Tuesday, June 16, 2009

China Miéville - The City & The City (2009)

When I first read Perdido Street Station, I was both terrified and mystified by the talent of this author. The world of Bas-Lag was a beautiful and ominous dark fantastic steampunk setting, and Miéville had more writing chops and inventive ideas in single chapters than most genre authors can conceive throughout their entire careers. Perdido Street Station is quite possibly the finest dark fantasy I've ever read, a testament to world building which puts so many peers to shame. Embellishing roots fantasy tropes with a dark urban style, ala 'New Weird', it's clear that China is fascinated with cities. Even The Scar, which was set at sea, involved a unique and rag-tag city of various craft and flotilla.

I was personally disheartened when Miéville decided to take a break from Bas-Lag to sample other genres. Un Dun Lun simply wasn't for me, but not at all a bad read for anyone perusing the kid's section for something fresh and inviting. Still, I can understand the man's motivation not to burn himself out. For his new novel, China has delved into the mystery thriller, with that dash of conspiracy that will be familiar to fans of his previous work.

WARNING: This is a very new novel, and there are potential spoilers ahead. Skip to the rating if you plan on reading the book and don't want it spoiled!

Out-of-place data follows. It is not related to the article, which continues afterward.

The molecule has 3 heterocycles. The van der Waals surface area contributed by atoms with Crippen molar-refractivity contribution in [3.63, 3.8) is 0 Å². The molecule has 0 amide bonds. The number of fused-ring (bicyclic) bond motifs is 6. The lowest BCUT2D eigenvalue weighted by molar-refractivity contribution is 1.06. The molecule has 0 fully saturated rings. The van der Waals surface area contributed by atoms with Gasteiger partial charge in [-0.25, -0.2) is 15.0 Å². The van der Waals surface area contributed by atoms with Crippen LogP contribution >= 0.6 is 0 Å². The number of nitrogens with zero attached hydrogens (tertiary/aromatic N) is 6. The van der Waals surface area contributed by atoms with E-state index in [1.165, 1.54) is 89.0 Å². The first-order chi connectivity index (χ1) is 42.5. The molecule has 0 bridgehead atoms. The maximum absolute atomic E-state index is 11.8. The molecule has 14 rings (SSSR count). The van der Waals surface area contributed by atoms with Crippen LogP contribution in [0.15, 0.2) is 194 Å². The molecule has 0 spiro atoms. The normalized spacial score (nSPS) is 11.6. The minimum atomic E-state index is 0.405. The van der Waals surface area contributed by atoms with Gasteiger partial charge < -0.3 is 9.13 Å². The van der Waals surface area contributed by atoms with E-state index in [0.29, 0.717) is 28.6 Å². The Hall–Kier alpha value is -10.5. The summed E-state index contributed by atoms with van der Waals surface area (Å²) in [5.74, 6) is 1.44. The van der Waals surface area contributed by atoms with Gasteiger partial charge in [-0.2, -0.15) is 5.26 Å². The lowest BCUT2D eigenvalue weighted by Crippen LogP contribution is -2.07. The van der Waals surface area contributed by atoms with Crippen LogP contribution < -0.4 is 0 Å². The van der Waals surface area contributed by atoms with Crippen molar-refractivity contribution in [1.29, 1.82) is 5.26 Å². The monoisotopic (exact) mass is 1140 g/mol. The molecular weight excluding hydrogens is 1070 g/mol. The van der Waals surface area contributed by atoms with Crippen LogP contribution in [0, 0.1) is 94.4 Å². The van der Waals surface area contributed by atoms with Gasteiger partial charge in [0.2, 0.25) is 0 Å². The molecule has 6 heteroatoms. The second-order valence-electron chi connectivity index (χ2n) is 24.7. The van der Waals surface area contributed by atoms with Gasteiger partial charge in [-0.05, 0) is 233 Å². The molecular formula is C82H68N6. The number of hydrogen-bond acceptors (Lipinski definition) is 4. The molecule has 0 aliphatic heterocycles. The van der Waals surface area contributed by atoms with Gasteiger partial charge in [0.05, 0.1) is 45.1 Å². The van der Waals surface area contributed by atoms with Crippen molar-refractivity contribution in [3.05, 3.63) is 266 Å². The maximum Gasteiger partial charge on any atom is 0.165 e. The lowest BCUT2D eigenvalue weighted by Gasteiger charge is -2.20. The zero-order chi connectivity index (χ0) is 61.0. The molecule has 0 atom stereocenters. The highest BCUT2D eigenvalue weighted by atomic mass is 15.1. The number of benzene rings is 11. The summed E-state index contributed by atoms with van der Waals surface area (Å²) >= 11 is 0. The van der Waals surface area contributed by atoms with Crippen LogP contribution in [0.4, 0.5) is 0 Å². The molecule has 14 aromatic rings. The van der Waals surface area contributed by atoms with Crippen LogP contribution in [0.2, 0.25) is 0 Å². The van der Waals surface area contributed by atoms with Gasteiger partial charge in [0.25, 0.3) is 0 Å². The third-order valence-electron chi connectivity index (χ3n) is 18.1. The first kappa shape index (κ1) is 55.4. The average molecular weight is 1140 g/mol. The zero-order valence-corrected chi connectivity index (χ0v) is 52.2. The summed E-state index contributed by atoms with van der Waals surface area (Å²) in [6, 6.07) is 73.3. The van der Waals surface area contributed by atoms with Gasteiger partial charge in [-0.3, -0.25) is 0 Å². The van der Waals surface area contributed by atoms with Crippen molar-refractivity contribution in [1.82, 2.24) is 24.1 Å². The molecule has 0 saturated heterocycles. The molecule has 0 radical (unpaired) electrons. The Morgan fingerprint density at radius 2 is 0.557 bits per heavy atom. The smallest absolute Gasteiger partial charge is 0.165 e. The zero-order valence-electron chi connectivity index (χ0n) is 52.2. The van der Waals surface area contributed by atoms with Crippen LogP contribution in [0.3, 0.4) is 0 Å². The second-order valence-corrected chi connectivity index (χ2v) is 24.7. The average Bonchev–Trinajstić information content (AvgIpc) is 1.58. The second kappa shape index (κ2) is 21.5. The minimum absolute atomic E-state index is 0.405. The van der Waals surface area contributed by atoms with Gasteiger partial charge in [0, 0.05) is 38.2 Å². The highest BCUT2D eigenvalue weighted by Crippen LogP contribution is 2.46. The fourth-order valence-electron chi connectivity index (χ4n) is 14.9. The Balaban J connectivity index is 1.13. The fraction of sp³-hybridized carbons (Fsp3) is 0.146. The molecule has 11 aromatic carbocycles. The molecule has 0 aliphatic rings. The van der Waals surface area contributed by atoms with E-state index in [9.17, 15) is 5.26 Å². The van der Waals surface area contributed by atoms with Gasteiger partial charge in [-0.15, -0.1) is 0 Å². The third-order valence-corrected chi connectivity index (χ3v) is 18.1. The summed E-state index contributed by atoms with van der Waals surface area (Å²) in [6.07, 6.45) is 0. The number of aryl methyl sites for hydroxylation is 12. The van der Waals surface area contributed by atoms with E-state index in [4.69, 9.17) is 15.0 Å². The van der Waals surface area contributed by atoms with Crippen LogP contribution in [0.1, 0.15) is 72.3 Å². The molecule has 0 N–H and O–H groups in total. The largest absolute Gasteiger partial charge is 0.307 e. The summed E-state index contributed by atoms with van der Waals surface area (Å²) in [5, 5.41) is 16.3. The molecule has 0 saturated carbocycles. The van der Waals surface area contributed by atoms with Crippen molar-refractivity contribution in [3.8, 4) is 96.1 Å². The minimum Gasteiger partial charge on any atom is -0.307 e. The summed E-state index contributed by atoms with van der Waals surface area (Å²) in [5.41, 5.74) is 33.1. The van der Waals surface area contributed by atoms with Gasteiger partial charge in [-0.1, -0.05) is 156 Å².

The City & the City is set in the fictional neighboring city-states of Ul Qoma and Beszel, somewhere in Eastern Europe. The cities became separate during something known as the Cleavage, and through hints in the story we are led to believe that the region was once home to a fascinating civilization with unusual technologies. Much of Ul Qoma and Beszel occupies the same physical space, the cities overlap and thus 'crosshatch'. However, from a very young age the citizens of both are trained to 'unsee' one another, that is to completely ignore the presence of their neighbors, even when using the same public works or buildings. This is a pretty fascinating concept and China stays true to this even through the close of the book. It's the 'New Weird' of this novel.

When someone fails to 'unnotice' a person from the neighboring province, they incur something known as Breach. Breach is basically this almost supernatural law enforcement group (kind of like the CIA) which will silence locals or export foreigners who 'breach'. They can also be invoked by the governments of the cities to investigate particular crimes. Breach is another of the great ideas in the book, but unfortunately it peters out in the climax of the story.